All the characters, including the servants and attendants, and even the rescued Sebastian, wore full evening dress throughout or most of the time, suggesting that the whole action took place in one night during a party, or, rather, that the world of Illyria was but one continuous party -- an eternal round of dancing, boozing, masquerading and revelry. On a few occasions, the four clever dancers (Nora Abu Steit, Salima Barakat, Hani Eskander, and Luke Lehner), who efficiently doubled in all the minor parts, briefly changed their appearance to suit the occasion; but the only significant costume changes were Viola's, at the beginning, when she exchanged her simple grey dress for tails; Maria's, halfway through, when she replaced her austere secretary's suit with a gaudy party dress; Malvolio's, for his appearance cross-gartered; Feste's disguise as Sir Topas the curate; and Olivia's golden yellow gown after her marriage to Sebastian. Equally intriguing in the updated visual makeup of this production was the transformation of Antonio, the sea captain and Sebastian's friend (Nelly Ali), into a cartoon image of a movie female gangster, dressed in furs, a peaked hat, and a red wrap-over skirt, and complete with hoarse voice and thick drawl.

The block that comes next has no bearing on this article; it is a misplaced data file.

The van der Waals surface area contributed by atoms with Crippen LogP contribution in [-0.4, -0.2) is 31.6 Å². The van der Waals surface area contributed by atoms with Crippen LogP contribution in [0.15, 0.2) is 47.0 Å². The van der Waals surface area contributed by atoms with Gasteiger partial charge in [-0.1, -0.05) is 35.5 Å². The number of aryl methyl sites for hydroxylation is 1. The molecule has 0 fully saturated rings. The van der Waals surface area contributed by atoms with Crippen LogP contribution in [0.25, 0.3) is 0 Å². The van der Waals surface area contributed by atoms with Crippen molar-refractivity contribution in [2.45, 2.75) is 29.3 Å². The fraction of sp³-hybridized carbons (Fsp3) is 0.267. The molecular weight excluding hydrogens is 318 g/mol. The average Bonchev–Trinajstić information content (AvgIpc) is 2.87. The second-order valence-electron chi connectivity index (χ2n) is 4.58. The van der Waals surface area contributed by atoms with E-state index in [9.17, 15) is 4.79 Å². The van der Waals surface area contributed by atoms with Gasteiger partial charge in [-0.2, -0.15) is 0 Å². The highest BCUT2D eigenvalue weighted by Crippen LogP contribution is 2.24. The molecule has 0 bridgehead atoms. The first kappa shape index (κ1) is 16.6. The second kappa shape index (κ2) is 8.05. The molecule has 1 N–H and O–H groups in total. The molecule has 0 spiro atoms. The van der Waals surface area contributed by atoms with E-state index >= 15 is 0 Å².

But weirdly or elegantly dressed, in black, red, or gold, the actors stood out vividly against the pervasive pale blue of the set. At the same time, however, their reflections in the imposing dark mirror at the back made them pale out into shadow. Despite their colourful, boisterous presence, they seemed to me like phantoms, conjured up out of the sea to float on its waves for a while then melt away. At every minute, the stage-image was a visual paradox speaking at once of impermanence and endless recurrence, of the life and light on the surface of the sea, and the death lurking in the dark depths. The most powerful moment, however, was when the large mirror-doors were flung wide open to hurl Viola in, and the blank, pale blue behind them recalled the blank white sheets which covered the whole stage, like a shroud, at the beginning before Feste (Hala Said), in tails and top hat, ceremoniously removed them to herald the beginning of the show; he was there at the end too, along, still in black: Charlie Chaplin? or undertaker? He sang his wistful song, danced up the steps towards the dark mirror to finally disappear behind (or is it into?) it. In Shakespeare's play, Viola is thrust by the sea onto the shores of Illyria; in Mitri's production, she literally comes out of the blue into a world of glittering splintered glass.